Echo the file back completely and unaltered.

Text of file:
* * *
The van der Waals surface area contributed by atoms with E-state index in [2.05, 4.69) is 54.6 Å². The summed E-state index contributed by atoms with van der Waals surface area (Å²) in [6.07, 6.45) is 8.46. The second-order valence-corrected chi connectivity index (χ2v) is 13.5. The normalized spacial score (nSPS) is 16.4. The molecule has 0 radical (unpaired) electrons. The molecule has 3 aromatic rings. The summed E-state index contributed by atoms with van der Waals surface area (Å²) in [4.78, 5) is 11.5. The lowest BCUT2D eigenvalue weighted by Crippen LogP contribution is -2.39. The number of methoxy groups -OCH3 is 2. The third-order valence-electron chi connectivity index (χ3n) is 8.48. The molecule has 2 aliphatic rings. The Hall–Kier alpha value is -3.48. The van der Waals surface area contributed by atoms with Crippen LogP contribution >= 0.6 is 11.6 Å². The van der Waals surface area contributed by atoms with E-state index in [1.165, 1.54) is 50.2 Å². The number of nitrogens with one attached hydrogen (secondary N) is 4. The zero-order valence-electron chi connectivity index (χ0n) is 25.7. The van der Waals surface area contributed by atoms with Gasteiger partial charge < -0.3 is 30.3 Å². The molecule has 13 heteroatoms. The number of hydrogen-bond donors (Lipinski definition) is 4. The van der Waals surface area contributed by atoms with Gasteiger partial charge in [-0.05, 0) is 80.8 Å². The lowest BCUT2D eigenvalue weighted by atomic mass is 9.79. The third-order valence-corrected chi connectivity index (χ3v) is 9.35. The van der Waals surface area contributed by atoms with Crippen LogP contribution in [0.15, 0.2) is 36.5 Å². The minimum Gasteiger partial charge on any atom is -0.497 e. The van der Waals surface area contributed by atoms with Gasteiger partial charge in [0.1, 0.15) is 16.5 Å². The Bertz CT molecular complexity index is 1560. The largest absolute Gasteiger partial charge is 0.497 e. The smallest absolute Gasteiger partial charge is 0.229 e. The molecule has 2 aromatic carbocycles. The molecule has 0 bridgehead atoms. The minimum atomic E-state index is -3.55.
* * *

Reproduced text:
The van der Waals surface area contributed by atoms with E-state index in [2.05, 4.69) is 54.6 Å². The summed E-state index contributed by atoms with van der Waals surface area (Å²) in [6.07, 6.45) is 8.46. The second-order valence-corrected chi connectivity index (χ2v) is 13.5. The normalized spacial score (nSPS) is 16.4. The molecule has 0 radical (unpaired) electrons. The molecule has 3 aromatic rings. The summed E-state index contributed by atoms with van der Waals surface area (Å²) in [4.78, 5) is 11.5. The lowest BCUT2D eigenvalue weighted by Crippen LogP contribution is -2.39. The number of methoxy groups -OCH3 is 2. The third-order valence-electron chi connectivity index (χ3n) is 8.48. The molecule has 2 aliphatic rings. The Hall–Kier alpha value is -3.48. The van der Waals surface area contributed by atoms with Crippen LogP contribution >= 0.6 is 11.6 Å². The van der Waals surface area contributed by atoms with E-state index in [1.165, 1.54) is 50.2 Å². The number of nitrogens with one attached hydrogen (secondary N) is 4. The zero-order valence-electron chi connectivity index (χ0n) is 25.7. The van der Waals surface area contributed by atoms with Gasteiger partial charge < -0.3 is 30.3 Å². The molecule has 13 heteroatoms. The number of hydrogen-bond donors (Lipinski definition) is 4. The van der Waals surface area contributed by atoms with Gasteiger partial charge in [-0.05, 0) is 80.8 Å². The lowest BCUT2D eigenvalue weighted by atomic mass is 9.79. The third-order valence-corrected chi connectivity index (χ3v) is 9.35. The van der Waals surface area contributed by atoms with Crippen LogP contribution in [0.15, 0.2) is 36.5 Å². The minimum Gasteiger partial charge on any atom is -0.497 e. The van der Waals surface area contributed by atoms with Gasteiger partial charge in [0.1, 0.15) is 16.5 Å². The Bertz CT molecular complexity index is 1560. The largest absolute Gasteiger partial charge is 0.497 e. The smallest absolute Gasteiger partial charge is 0.229 e. The molecule has 2 aromatic carbocycles. The molecule has 0 bridgehead atoms. The minimum atomic E-state index is -3.55.